Store Activities and Strategies for Everyday Language Leaners 243 page ebook56 fantastic articles to help you take your language learning journey to the next levelMobi format for your Kindle Click Here To Learn More The Everyday Language Learner’s Guide to Getting Started This ebook will help you create a success inducing language learning environment.It’ll help you make a plan and execute it.It’ll provide the knowlege and the tools to succeed.The three keys will help any language learner move from a “teacher directed” to a “self-directed” language learning mindset and allow you to unleash the language learning beast within you! The Everyday Language Learner’s Guide to Self-Assessment Ever wondered how you were doing? Tired of relying on a “Gut Feeling” to know whether your progressing or not? This guide lays out a simple collection of easy to use and results driven assessments for the everyday language learner. Before You Move Overseas You have made your decision. You are moving overseas. The iPod

Learn a Language | Free Online Language Learning Pourquoi les français sont-ils nuls en anglais ? [Infographie] Jeudi 26 septembre Web - 26 septembre 2013 :: 11:48 :: Par Valentin-Pringuay En Europe, la France est classée 15ème sur 17 sur son niveau en anglais.Une infographie compare le niveau de la France à celui de la Suède (leader européen sur son niveau d’anglais). Pili Pop (anciennement Babble Planet) milite depuis 2011 pour améliorer l’apprentissage de l’anglais auprès de nos chères têtes blondes (mais aussi brunes, rousses, …). Et la start-up profite aujourd’hui de la Journée Européenne des Langues pour sortir une infographie qui va venir comparer les méthodes d’apprentissage en France (notre pays étant classé 15ème sur 17) et celui des meilleurs en anglais en Europe, les suédois. Sans trop de surprises, nous découvrons que les français regardent leurs séries et films en version française et évitent de parler anglais lors de leurs voyages. L’infographie est disponible ci-dessous et vous pouvez l’agrandir d’un clic. Plus d'infos sur : anglais, français, langues, Suède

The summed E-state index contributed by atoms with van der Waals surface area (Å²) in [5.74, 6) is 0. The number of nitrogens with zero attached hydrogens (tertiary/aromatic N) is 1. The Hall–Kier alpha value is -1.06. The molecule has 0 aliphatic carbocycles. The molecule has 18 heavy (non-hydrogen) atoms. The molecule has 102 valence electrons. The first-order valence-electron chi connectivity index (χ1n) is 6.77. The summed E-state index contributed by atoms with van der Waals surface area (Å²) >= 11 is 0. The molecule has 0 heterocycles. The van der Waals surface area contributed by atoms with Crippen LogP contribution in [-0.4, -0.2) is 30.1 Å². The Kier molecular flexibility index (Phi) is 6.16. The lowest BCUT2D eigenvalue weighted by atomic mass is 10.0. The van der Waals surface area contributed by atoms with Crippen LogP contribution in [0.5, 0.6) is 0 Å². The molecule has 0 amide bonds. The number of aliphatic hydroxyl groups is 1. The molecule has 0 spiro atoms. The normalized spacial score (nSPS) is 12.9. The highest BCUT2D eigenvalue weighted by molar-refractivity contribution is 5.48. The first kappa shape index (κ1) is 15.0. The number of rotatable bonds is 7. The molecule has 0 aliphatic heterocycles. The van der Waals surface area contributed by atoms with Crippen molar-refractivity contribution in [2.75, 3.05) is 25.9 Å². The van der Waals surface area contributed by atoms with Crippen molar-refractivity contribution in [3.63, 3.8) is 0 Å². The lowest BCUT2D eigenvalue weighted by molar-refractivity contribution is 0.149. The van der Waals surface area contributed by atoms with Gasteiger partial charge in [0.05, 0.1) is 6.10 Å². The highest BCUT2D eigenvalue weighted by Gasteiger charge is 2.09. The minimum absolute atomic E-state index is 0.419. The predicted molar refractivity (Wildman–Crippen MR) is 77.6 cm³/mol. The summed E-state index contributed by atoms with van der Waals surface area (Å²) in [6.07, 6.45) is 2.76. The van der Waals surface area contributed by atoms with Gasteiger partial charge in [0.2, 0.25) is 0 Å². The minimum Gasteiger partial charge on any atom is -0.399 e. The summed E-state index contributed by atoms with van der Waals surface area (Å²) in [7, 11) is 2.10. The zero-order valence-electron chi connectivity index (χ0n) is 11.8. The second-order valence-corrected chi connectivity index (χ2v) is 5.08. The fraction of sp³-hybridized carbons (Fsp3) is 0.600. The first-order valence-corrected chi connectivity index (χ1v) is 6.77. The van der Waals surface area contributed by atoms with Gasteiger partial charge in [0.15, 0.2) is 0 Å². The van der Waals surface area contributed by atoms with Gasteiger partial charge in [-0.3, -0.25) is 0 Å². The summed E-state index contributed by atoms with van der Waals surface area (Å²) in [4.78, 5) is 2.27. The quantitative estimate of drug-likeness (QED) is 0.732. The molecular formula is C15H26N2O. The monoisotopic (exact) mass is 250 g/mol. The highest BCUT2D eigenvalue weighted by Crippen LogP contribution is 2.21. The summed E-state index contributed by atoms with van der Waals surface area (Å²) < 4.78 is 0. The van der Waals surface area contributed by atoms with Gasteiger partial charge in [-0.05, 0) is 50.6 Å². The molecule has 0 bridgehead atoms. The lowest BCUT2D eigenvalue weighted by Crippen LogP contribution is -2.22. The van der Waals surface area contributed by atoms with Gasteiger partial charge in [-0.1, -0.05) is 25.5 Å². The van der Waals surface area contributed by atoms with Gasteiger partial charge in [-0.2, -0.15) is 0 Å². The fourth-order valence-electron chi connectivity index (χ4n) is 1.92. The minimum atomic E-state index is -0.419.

How to learn the vocabulary of foreign languages Once you have got to grips with the fundamentals of a language (pronunciation, orthography and basic grammar), you can concentrate on learning vocabulary. This is probably the most important and time-consuming part of learning a language. Associate the familiar with the unfamiliar Try to find word or phrases in your L1 which sound like and if possible have a similar meaning to words in your L2. Build mental images or draw pictures based on the connections. Genders To remember genders try picturing a Spanish-speaking region, divide it into two and place masculine nouns on one side and feminine words on the other. If your L2 has many genders, imagine a large building with many floors, assign a different gender to each floor and place words on the appropriate floor according to their gender. Avoiding language mix ups Associating words from each language you learn with places where they are spoken will help you to avoid getting your languages mixed up. Testing and revision Learn words in context